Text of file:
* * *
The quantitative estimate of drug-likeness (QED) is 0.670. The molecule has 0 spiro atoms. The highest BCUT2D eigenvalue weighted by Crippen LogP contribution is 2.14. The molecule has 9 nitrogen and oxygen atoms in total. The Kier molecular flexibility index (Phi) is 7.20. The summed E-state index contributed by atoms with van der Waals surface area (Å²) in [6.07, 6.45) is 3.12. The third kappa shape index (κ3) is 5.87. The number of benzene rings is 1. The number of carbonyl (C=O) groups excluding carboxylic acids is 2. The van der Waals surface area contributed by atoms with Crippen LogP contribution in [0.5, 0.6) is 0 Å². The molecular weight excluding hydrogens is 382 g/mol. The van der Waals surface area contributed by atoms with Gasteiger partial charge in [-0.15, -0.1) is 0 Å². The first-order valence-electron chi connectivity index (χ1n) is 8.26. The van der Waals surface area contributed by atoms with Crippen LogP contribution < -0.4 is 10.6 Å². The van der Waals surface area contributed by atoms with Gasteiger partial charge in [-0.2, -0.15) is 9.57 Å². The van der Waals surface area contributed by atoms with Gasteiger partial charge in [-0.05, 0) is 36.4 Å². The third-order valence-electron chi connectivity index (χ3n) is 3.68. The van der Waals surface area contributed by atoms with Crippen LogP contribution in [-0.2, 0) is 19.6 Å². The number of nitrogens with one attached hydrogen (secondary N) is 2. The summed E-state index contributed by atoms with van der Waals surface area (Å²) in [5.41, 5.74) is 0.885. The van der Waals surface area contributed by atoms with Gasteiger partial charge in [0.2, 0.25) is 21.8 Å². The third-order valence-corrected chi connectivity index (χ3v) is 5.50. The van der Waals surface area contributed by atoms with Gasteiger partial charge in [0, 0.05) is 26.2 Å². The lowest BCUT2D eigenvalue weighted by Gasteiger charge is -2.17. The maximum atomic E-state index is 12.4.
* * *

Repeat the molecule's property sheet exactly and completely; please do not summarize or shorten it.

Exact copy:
The quantitative estimate of drug-likeness (QED) is 0.670. The molecule has 0 spiro atoms. The highest BCUT2D eigenvalue weighted by Crippen LogP contribution is 2.14. The molecule has 9 nitrogen and oxygen atoms in total. The Kier molecular flexibility index (Phi) is 7.20. The summed E-state index contributed by atoms with van der Waals surface area (Å²) in [6.07, 6.45) is 3.12. The third kappa shape index (κ3) is 5.87. The number of benzene rings is 1. The number of carbonyl (C=O) groups excluding carboxylic acids is 2. The van der Waals surface area contributed by atoms with Crippen LogP contribution in [0.5, 0.6) is 0 Å². The molecular weight excluding hydrogens is 382 g/mol. The van der Waals surface area contributed by atoms with Gasteiger partial charge in [-0.15, -0.1) is 0 Å². The first-order valence-electron chi connectivity index (χ1n) is 8.26. The van der Waals surface area contributed by atoms with Crippen LogP contribution < -0.4 is 10.6 Å². The van der Waals surface area contributed by atoms with Gasteiger partial charge in [-0.2, -0.15) is 9.57 Å². The van der Waals surface area contributed by atoms with Gasteiger partial charge in [-0.05, 0) is 36.4 Å². The third-order valence-electron chi connectivity index (χ3n) is 3.68. The van der Waals surface area contributed by atoms with Crippen LogP contribution in [-0.2, 0) is 19.6 Å². The number of nitrogens with one attached hydrogen (secondary N) is 2. The summed E-state index contributed by atoms with van der Waals surface area (Å²) in [5.41, 5.74) is 0.885. The van der Waals surface area contributed by atoms with Gasteiger partial charge in [0.2, 0.25) is 21.8 Å². The third-order valence-corrected chi connectivity index (χ3v) is 5.50. The van der Waals surface area contributed by atoms with Gasteiger partial charge in [0, 0.05) is 26.2 Å². The lowest BCUT2D eigenvalue weighted by Gasteiger charge is -2.17. The maximum atomic E-state index is 12.4.